But what problem does Orcs Must Die solve? None. Just like Lady Gaga solves no problems, nor Damien Hirst or Leonard DiCaprio. All of these people are a part of a different kind of industry, one which is permanently chaotic, maddening and yet capable of producing truly amazing things. They are artists, and they create cultural products.
Games are also cultural products because they tempt players into magical worlds and entertain them. They are driven by trends, novelties, and the fear of audience boredom. They breed fans, cultures, game conventions where people dress up, and sometimes even contribute to overall culture in surprising ways. They are constantly chasing a moving target, trying to find franchises and ward off new challengers with cooler ideas than theirs.
These are exactly the same pressures that musicians, novelists, sculptors and opera companies face. In culture, cheap ideas are cheap. Great ideas, on the other hand, are gold. What distinguishes the mediocre from the star is not competence or innovation. It’s the ability to create, to tell a marketing story and to inspire others to make a vision a reality because that’s what the audience wants.
The Other Way
Marlo Stanfield’s ‘other way’ is the chaos of the streets. The games industry is also chaotic, but this can be bad or good. It can lead to wage-slave studios churning out products, but also dynamic teams who invent the next wave.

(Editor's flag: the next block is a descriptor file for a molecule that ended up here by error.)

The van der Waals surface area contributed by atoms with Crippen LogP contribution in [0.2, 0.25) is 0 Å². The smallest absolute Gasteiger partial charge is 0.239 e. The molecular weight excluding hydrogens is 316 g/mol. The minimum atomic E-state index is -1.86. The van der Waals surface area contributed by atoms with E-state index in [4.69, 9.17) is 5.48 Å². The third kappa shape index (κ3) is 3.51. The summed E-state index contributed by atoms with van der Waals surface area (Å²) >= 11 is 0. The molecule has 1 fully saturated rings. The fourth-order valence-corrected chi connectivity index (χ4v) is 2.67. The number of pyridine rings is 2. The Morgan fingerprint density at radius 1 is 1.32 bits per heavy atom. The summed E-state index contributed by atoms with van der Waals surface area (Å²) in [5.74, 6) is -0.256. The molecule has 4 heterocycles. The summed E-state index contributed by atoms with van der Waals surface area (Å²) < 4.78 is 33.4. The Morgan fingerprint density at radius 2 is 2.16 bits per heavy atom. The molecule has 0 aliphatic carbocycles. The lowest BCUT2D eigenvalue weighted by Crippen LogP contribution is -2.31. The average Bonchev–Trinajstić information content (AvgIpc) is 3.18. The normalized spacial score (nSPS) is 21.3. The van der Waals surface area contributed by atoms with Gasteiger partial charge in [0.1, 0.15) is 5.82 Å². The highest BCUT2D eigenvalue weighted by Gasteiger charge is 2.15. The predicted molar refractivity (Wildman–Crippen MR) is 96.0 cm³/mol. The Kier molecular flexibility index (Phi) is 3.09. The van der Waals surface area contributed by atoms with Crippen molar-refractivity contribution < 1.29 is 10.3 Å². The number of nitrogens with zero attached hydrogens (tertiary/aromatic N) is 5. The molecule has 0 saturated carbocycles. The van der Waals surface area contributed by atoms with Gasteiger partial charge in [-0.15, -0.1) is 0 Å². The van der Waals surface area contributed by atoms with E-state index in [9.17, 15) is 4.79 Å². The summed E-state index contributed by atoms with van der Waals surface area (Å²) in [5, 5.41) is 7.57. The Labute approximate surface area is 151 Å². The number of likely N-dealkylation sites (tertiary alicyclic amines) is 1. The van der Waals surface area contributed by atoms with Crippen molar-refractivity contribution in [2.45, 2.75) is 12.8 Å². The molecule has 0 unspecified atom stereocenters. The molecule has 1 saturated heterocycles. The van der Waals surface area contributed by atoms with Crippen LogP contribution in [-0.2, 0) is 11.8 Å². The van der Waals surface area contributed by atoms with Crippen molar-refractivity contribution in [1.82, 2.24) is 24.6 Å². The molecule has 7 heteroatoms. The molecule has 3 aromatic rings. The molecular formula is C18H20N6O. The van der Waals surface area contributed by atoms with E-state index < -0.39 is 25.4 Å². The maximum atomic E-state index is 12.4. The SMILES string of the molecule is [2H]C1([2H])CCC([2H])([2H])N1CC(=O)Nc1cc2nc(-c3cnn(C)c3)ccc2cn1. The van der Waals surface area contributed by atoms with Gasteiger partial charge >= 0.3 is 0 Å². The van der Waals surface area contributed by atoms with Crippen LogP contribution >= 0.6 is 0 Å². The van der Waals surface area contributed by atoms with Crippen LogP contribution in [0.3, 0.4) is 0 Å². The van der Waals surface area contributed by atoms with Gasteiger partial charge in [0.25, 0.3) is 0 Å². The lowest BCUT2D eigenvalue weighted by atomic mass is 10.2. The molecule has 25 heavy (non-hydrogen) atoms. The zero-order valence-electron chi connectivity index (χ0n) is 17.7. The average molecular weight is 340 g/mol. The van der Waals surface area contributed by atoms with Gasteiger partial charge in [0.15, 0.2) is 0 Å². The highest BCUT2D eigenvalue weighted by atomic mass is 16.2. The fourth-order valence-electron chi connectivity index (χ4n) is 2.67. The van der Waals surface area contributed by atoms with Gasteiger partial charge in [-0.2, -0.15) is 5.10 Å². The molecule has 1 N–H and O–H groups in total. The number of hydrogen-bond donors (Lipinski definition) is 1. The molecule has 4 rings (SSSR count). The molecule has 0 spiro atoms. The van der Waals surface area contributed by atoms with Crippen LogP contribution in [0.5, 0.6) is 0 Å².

As platforms democratise, distribution cost collapse and tools get cheaper, the advantage of the professional recedes. Technology tends to remove the importance of the skilled labourer from an industry over time, as has been seen in music, and is now happening in publishing and video. The same is happening in games.
Instability is on the increase as more and more developers who have decided they want to make great games rather than be professionals do so by circumventing traditional structures. They become the rising stars, and suddenly all that diligence that professional developers hang their sense of self worth by seems like a chump’s deal.
So how can you join the new wave? Not with more skill.
Madonna has never been the world’s greatest singer, songwriter, dancer or sex symbol. However she ruled the music industry for two decades by focusing on what mattered, which was inspiring her audience with decidedly non-mediocre ideas. She understood that the chaos was there to be seized through inspiration, which led to Material Girl, Vogue, Sex and dozens of other works.
People who understand that it’s the other way accept that the chaos is never going to change. They get that the blogosphere is afflicted with permanent attention deficit disorder and that is never going to change. They see that the audience wants to be told stories and to be inspired in a new and awesome way. And that is also never going to change.
Finally, they realise that those factors are opportunities, not problems. You can wish it was one way all you like, but it’s the other way. If you see it for what it is rather what you think it should be then maybe you might figure out how to make something amazing.
(Here’s that scene from The Wire.)